Royzenshteyn v. Pathak, 080620 NJSUP, A-1810-19T2
|Opinion Judge:||PER CURIAM|
|Party Name:||STANISLAV ROYZENSHTEYN and ROMAN GERASHENKO, Plaintiffs-Appellants, v. PRASHANT PATHAK, CAREY KURTIN, EKAGRATA, INC., IN COLOUR CAPITAL, INC., ONYX ENTERPRISES CANADA, INC., and J. WILLIAM KURTIN, Defendants-Respondents, and ONYX ENTERPRISES INT'L CORPORATION, Defendant.|
|Attorney:||Daniel Ginzburg argued the cause for appellants. Brian J. Pendleton, Jr. argued the cause for respondents (DLA Piper LLP (US), attorneys; Brian J. Pendleton, Jr., Marc A. Silverman, Amanda Laufer Camelotto, Kristin A. Pacio, Jenny Xiaoying Zhang, and Gina Trimarco, on the brief).|
|Judge Panel:||Before Judges Messano, Ostrer and Vernoia.|
|Case Date:||August 06, 2020|
|Court:||Superior Court of New Jersey|
NOT FOR PUBLICATION WITHOUT THE APPROVAL OF THE APPELLATE DIVISION
Argued telephonically May 26, 2020
On appeal from an interlocutory order of the Superior Court of New Jersey, Chancery Division, Monmouth County, Docket No. C-000045-18.
Daniel Ginzburg argued the cause for appellants.
Brian J. Pendleton, Jr. argued the cause for respondents (DLA Piper LLP (US), attorneys; Brian J. Pendleton, Jr., Marc A. Silverman, Amanda Laufer Camelotto, Kristin A. Pacio, Jenny Xiaoying Zhang, and Gina Trimarco, on the brief).
Before Judges Messano, Ostrer and Vernoia.
Plaintiffs Stanislav Royzenshteyn and Roman Gerashenko formed Onyx Enterprises Int'l Corp. (Onyx), a New Jersey corporation, in 2008 and were its sole shareholders and directors until 2015.1 That year, in exchange for a capital investment in the corporation (the transaction), plaintiffs agreed that defendants Prashant Pathak and Carey Curtin (Carey), residents of Ontario, Canada, would become majority shareholders and directors in Onyx.2 Pathak, through his private equity firm Ekagrata Inc. (Ekagrata), and Carey formed In Colour Capital, Inc. (ICC), and Onyx Enterprises Canada, Inc. (OEC), to facilitate the transaction. William, another Ontario resident, was allegedly the source of funds for the investment.3 Plaintiffs claimed to have agreed to the terms of the transaction because Pathak allegedly assured them that Canadian Tire Corporation (CTC), a multi-billion-dollar Canadian company with which Pathak had influence, agreed to acquire a stake in Onyx. CTC never did.
Following the closing, plaintiffs were minority shareholders in Onyx, and OEC owned the majority of its shares. Disputes arose shortly after the transaction closed in July 2015. Plaintiffs' second amended complaint claimed among other causes of action that defendants committed legal and equitable fraud in the inducement, securities fraud, breach of fiduciary duties, minority shareholder oppression, and interference with plaintiffs' prospective economic relations. Plaintiffs sought rescission of the transactional agreements and a return to the status quo ante before the transaction, plus compensatory and punitive damages.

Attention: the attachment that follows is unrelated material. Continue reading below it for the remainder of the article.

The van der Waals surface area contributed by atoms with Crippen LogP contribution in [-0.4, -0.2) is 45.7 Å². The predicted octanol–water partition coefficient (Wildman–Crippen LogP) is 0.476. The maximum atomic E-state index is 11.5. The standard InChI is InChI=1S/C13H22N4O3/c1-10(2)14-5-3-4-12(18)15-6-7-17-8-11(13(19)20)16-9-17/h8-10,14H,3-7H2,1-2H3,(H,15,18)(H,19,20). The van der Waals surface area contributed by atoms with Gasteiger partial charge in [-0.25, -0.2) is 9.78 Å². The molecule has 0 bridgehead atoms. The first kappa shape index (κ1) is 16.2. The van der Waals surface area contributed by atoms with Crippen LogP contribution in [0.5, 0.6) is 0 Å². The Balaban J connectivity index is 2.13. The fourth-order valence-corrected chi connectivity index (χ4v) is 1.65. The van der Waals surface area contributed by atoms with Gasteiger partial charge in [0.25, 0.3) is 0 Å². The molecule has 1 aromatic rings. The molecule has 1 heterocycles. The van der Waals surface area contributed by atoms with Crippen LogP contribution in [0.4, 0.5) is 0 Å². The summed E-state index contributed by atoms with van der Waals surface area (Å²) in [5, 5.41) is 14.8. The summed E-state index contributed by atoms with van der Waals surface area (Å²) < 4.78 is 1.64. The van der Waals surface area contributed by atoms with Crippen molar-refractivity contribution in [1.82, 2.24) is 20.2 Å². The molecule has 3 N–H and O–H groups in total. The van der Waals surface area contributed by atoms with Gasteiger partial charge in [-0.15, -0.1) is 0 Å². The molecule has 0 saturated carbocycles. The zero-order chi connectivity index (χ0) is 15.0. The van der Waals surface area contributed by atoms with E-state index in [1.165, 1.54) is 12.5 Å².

In addition to a general denial, defendants filed a counterclaim asserting, in part, breach of contract, shareholder oppression, breach of fiduciary duty, unjust enrichment, and conversion. They sought an accounting, imposition of a constructive trust, a forced sale of plaintiffs' Onyx shares to OEC, or conversely, plaintiffs' forced purchase of OEC's shares in Onyx, or the forced sale of Onyx to a third-party buyer, and other relief.
After plaintiffs responded to defendants' discovery requests, defendants moved to compel plaintiffs' further production due to allegedly inadequate responses. In his January 2019 order, the judge granted defendants partial relief and required plaintiffs to produce a revised privilege log that was in "readable form." In March, defendants moved for sanctions because of plaintiffs' non-compliance with the January order. It is unclear from the record how the court resolved that motion.
Plaintiffs did not furnish the revised privilege log until July 17, 2019, identifying 1276 communications over which plaintiffs asserted attorney-client privilege. In a July 25, 2019 letter to plaintiffs' counsel, defense counsel noted the upcoming discovery end date and claimed that plaintiffs were improperly refusing to produce the communications "based on Onyx's privilege." Counsel claimed that as majority shareholder of the company, OEC possessed the privilege, not plaintiffs. In addition, defendants claimed there were "no attorneys involved in [some] emails" listed in the log, and others involved attorneys who did not represent either plaintiffs or Onyx. Lastly, defendants asserted there were "at least [two-hundred-ninety-one] communications that [p]laintiffs [were] not even involved in[.]"
In an email to defense counsel, plaintiff's counsel asserted that his clients "own the privilege on their emails prior to July 17, 2015[, ] because they were looking to sell their own shares in exchange for funding for Onyx." He ultimately advised defense counsel to make his threatened motion to compel production as necessary. On July 31, 2019, defendants again moved to compel further document production from plaintiffs.